From the beginning, Bailey said, trust was the critical factor in the success they’ve had. Because of his long experience flying around Alaska, he came to know many of the distant veterans. It made a difference when he broached the subject of benefits. By way of illustration, he tells of another veteran who went to a small village where no one came out to greet him. But when the Veterans Aviation Outreach went to the same place, they signed up 29 people in two days for health care and other benefits.

“These guys have seen me around these villages and they trust me,” Bailey said. “I know most of them. I know their kids.”

Bailey said Moore, with whom he served in Vietnam 38 years ago, is a key player in the effort and the pilot with the most experience.

“He was a young pilot (19) and I was the old man (25),” Bailey said. “He flew gunships. He left the Army and went into the Navy to fly jets. He flies 90 percent of the missions for VAO. At this time he also flies for the State of Alaska. We have three pilots and four airplanes. Chuck owns two airplanes and the other two are owned by Tom Baird and myself.”

Tom Baird underscores the importance of trust with the veterans community.

'When I travel in the bush, most of the contacts are developed by these kinds of relationships,” he said. “Once you establish a relationship with an individual as a friend, you end up being very steadfast friends. Individual homes are open to one another. Most of the people in this state will stop and give you a hand if you need it. We want to reach the un-reached who are out of sight and out of mind. These individuals are extremely independent. They like to do things for themselves whether they can or not.”

Bailey says the four members of Veterans Aviation Outreach have no grand illusions. They try to do “small stuff.” They sign up people for VA benefits; they recruit new VVA members. Believing there is strength in numbers, they do what they can to build the veterans community.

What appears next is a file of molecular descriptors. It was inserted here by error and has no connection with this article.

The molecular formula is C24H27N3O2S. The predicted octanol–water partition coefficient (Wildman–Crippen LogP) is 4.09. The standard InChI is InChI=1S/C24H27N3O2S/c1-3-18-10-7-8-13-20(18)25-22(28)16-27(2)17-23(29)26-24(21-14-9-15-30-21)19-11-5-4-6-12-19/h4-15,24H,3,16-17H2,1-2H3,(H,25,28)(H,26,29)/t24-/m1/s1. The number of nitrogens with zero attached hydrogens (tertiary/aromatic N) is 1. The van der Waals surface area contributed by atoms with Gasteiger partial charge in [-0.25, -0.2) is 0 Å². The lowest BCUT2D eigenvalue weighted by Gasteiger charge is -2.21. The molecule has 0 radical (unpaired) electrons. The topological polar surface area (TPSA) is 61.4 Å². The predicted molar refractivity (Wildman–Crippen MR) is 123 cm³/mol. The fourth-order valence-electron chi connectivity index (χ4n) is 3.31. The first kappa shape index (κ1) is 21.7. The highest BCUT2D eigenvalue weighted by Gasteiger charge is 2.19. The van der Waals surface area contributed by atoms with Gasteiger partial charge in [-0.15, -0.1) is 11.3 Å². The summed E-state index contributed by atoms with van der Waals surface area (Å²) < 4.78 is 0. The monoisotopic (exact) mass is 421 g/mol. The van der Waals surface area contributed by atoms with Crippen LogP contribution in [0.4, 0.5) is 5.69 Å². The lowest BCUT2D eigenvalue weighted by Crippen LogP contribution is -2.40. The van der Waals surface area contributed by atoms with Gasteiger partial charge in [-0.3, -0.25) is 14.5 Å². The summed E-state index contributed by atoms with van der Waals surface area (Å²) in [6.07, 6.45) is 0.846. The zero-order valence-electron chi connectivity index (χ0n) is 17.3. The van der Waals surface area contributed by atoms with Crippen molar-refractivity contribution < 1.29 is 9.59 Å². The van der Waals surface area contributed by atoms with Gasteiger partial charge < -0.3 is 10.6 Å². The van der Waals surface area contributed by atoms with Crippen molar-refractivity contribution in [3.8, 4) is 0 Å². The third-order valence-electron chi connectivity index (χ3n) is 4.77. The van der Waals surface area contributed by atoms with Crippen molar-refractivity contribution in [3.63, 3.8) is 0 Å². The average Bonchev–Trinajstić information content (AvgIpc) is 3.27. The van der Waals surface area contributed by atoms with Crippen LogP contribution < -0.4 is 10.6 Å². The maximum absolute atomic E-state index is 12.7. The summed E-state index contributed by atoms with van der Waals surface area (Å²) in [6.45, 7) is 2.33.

They built a wheelchair ramp for a veteran to get in and out of his house. He’s 50, Bailey said, and he’d “given up on life.” So they do small things that will enhance that life.

They put in a claim for a veteran suffering from diabetes. It took eight months to settle, but the veteran received $4,000 in back pay and now gets $200 a month for the rest of his life.

“He’s real happy because now he can buy fuel oil,” Bailey said.

Bailey is direct when dealing with veterans. “I try to explain to them, ‘Look, guys, you’re old and you’re sick now,’” he said.

Tom Baird said decisions between quantity and quality are always difficult.

“We’ve run into difficulty making decisions about reaching as many people as we can or making sure those we have contacted are taken care of before we move on,” he said. “Because of the difficulties of processing and getting things done, it’s looking like we’re going to go for quality first. These guys already had been promised the world and gotten nothing, so it makes no sense to go out there if we’re not going to be able to do it right.”

Maurice Bailey counts his blessings and speaks of a duty to share them.

“Life has been pretty good to me,” he said. “I live pretty good. But we’re here for more than to just live pretty good. We’re here to help people when they need it.”